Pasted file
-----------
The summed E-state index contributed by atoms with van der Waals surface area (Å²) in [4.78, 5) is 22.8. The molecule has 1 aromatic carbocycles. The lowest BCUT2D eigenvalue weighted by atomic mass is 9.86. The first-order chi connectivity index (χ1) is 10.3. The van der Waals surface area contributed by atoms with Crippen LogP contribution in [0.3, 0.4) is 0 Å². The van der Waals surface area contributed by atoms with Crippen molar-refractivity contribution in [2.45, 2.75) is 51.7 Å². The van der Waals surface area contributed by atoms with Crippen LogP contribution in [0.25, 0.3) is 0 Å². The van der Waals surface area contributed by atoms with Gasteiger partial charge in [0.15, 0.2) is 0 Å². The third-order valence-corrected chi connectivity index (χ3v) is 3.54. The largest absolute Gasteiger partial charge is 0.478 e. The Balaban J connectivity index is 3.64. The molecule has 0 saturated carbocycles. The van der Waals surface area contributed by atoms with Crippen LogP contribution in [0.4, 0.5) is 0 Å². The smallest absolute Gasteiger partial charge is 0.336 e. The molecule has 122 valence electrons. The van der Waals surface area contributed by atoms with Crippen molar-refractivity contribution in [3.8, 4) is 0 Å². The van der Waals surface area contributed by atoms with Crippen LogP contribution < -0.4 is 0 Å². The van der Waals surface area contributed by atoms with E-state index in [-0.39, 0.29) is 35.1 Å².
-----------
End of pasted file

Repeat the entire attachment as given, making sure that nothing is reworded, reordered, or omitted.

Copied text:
The summed E-state index contributed by atoms with van der Waals surface area (Å²) in [4.78, 5) is 22.8. The molecule has 1 aromatic carbocycles. The lowest BCUT2D eigenvalue weighted by atomic mass is 9.86. The first-order chi connectivity index (χ1) is 10.3. The van der Waals surface area contributed by atoms with Crippen LogP contribution in [0.3, 0.4) is 0 Å². The van der Waals surface area contributed by atoms with Crippen molar-refractivity contribution in [2.45, 2.75) is 51.7 Å². The van der Waals surface area contributed by atoms with Crippen LogP contribution in [0.25, 0.3) is 0 Å². The van der Waals surface area contributed by atoms with Gasteiger partial charge in [0.15, 0.2) is 0 Å². The third-order valence-corrected chi connectivity index (χ3v) is 3.54. The largest absolute Gasteiger partial charge is 0.478 e. The Balaban J connectivity index is 3.64. The molecule has 0 saturated carbocycles. The van der Waals surface area contributed by atoms with Crippen LogP contribution in [0.4, 0.5) is 0 Å². The smallest absolute Gasteiger partial charge is 0.336 e. The molecule has 122 valence electrons. The van der Waals surface area contributed by atoms with Crippen molar-refractivity contribution in [3.8, 4) is 0 Å². The van der Waals surface area contributed by atoms with Crippen LogP contribution < -0.4 is 0 Å². The van der Waals surface area contributed by atoms with E-state index in [-0.39, 0.29) is 35.1 Å².